will learn expecting to get. Some other countries or broadcasters
could care less, leaving the extra features out and never using
them in their networks.

Currently, there are at least three competing standards for creating
interactive applications and information services on top of the DVB
broadcast framework: MediaHighway, OpenTV, and MHP. (MediaHighway
and OpenTV are - despite the name of the latter - not open standards,
but MHP is.) All of them are based on having a Java Virtual Machine
and a standardized API for creating programs that run on the
receiver/decoder (set top box). Possible applications range from
enhanced teletext/information services and browsers to program
guides, to games, voting applications, electronic banking, and
shopping services, etc.

If interactive applications are what people want, MHP is probably
going to be the winner in the long run.

It is expected that DVB countries which now have popular Teletext
services, will switch over to using one of these Java-based
platforms, and eventually deploy a system in which the STB
runs a Java-based simplified (web-)browser(-alike) application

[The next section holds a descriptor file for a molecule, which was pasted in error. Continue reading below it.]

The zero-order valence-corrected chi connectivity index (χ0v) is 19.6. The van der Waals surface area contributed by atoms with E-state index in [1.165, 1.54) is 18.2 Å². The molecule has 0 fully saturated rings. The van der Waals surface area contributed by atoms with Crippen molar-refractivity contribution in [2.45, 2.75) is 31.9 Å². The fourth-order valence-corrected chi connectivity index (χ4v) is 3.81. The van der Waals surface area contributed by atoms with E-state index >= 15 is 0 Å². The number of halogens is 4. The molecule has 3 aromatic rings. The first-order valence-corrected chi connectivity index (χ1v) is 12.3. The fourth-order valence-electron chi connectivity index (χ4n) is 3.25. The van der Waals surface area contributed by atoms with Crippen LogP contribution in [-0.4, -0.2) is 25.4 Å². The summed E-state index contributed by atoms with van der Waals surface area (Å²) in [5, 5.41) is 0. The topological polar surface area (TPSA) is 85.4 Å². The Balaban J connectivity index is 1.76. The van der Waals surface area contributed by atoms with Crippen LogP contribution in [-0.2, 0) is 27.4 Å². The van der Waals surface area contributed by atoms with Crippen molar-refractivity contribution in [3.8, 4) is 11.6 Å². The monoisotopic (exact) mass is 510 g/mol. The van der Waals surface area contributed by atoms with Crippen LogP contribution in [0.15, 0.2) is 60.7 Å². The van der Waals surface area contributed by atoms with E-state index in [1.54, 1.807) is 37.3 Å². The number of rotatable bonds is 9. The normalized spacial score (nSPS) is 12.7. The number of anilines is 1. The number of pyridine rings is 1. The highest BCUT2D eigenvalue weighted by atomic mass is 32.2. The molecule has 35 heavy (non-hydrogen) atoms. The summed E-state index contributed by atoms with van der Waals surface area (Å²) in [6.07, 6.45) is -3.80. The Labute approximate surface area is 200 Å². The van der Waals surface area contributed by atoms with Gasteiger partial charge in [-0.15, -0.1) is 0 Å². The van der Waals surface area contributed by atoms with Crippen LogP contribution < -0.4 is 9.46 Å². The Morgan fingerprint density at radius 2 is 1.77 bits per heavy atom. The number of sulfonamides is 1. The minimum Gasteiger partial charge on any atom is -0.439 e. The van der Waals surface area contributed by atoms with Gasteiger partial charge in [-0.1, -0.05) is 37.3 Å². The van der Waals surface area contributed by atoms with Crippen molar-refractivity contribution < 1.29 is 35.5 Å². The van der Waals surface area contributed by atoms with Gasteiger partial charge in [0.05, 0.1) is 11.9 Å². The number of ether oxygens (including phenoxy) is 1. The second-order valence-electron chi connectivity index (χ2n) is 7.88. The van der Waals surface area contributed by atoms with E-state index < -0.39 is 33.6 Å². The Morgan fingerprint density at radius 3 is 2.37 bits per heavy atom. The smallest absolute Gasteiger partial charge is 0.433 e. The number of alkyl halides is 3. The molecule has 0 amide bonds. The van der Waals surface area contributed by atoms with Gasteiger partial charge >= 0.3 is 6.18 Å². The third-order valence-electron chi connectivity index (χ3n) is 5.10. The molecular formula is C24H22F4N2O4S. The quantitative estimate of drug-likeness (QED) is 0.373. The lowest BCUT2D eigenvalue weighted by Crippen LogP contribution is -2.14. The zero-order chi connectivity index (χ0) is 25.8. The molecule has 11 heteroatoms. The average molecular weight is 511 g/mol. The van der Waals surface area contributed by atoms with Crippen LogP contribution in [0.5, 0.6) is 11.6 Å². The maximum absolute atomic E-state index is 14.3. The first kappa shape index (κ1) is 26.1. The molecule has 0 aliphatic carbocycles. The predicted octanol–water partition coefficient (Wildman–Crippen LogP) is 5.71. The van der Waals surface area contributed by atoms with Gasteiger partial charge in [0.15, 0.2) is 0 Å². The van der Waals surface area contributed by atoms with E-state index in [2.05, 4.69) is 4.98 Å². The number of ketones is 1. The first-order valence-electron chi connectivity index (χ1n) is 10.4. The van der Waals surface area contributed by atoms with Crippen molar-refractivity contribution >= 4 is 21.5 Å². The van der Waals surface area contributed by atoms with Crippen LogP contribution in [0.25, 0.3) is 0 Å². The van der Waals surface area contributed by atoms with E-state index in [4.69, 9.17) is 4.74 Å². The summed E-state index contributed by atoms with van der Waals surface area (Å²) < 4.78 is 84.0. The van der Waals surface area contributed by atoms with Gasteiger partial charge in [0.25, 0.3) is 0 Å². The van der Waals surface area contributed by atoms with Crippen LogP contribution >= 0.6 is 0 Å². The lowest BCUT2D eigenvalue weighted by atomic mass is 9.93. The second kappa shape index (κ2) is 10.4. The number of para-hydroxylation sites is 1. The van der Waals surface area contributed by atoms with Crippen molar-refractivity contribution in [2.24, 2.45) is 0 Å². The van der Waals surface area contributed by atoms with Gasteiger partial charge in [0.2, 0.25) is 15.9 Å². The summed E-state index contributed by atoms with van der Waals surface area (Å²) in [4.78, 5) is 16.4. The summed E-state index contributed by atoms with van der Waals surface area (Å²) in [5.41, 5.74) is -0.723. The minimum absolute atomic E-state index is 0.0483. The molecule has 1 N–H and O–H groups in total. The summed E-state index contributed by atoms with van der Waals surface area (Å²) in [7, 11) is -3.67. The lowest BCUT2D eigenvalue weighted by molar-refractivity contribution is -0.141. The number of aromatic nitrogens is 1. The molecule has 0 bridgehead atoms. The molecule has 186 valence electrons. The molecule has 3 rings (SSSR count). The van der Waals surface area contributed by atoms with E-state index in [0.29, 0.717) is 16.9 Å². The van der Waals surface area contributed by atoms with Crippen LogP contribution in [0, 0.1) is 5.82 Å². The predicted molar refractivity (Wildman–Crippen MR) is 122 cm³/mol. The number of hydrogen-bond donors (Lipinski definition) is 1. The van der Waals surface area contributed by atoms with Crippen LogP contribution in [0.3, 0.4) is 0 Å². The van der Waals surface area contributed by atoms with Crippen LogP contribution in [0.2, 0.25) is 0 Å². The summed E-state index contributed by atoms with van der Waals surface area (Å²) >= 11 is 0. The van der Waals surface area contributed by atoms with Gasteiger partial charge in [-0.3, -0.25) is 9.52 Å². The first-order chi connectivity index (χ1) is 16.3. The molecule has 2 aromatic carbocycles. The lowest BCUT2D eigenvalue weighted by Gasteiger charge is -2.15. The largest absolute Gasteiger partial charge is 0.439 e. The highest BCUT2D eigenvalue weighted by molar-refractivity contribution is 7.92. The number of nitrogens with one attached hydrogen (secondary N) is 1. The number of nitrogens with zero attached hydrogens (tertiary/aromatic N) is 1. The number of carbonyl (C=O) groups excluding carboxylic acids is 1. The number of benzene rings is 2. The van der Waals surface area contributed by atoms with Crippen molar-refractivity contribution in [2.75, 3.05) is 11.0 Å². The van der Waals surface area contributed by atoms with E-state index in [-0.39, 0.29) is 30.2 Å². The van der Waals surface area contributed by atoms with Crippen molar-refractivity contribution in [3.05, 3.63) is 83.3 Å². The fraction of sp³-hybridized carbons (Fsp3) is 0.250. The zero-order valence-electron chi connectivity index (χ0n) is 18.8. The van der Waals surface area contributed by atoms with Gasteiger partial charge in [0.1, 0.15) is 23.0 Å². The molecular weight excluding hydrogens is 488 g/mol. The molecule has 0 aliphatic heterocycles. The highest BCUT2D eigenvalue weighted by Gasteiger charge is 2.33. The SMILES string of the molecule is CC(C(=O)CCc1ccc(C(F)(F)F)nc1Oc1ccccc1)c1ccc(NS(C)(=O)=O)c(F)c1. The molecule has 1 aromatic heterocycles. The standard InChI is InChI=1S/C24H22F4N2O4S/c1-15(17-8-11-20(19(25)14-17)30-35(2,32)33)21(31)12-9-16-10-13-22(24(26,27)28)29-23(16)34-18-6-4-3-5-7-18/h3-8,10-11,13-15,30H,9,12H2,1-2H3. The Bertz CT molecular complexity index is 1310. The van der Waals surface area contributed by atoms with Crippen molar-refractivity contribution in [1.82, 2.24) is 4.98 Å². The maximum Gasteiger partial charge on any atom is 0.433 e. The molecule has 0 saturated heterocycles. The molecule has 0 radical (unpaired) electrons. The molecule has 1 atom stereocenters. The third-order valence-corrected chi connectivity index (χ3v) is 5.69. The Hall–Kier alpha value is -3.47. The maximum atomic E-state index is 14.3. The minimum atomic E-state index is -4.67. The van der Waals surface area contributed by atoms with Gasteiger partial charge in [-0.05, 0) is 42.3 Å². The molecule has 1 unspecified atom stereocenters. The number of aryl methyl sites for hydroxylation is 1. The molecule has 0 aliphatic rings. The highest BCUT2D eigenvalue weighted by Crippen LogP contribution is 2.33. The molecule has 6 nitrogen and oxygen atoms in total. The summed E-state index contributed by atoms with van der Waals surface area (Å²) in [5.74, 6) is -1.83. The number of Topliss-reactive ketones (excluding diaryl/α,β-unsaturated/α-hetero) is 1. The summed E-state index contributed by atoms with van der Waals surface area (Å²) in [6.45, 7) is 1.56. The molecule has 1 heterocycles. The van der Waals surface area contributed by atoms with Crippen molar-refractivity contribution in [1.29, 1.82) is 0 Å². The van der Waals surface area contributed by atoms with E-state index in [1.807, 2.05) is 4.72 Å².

which displays similar content - but this time with proportional
fonts, inline true color images and better navigation (hypertext
links etc.) These kind of services are already up and running in
some countries, although the market still lacks good STBs for
using them (the current MHP-enabled STBs are lousy at best). For
some examples, see <http://www.sofiadigital.com/mhpproducts.php&gt;.

Meanwhile, at least the DVB framework has a standardized way of
transmitting the old-style, regular teletext services embedded
within the digital streams. Many countries which have long had
teletext on their analog networks, are running these old-style
teletext services on digital services as well. This scheme
usually involves a teletext-aware STB, which either has a
built-in teletext browser or knows how to encode teletext
data into its analog outputs (so that you can decode it with
the teletext decoder inside your old tv), or both.

> DTV (Sky-Australia + Sky-NZ [Pace Decoders] supports Teletext.)
> Certainly there is room for an improved HTML (with Unicode-16
> support) based Teletext.

The improved HTML-based "teletext" is just what some countries
are trying to take in use. See
<http://www.sofiadigital.com/arena.php&gt; and the downloadable
PDF on that page.

> An extremely trimmed down HTML could still support images using
> image2html_table algorithms.

Browsers based on the MHP platform can usually display JPEG and
PNG images. I doubt anyone (at this age of modern information
technology) would any longer like to limit any such system into
using awkward tricks and gimmicks for getting pictures on the
screen. The support for common image formats is already built
in to the specifications of these platforms.

--
znark
!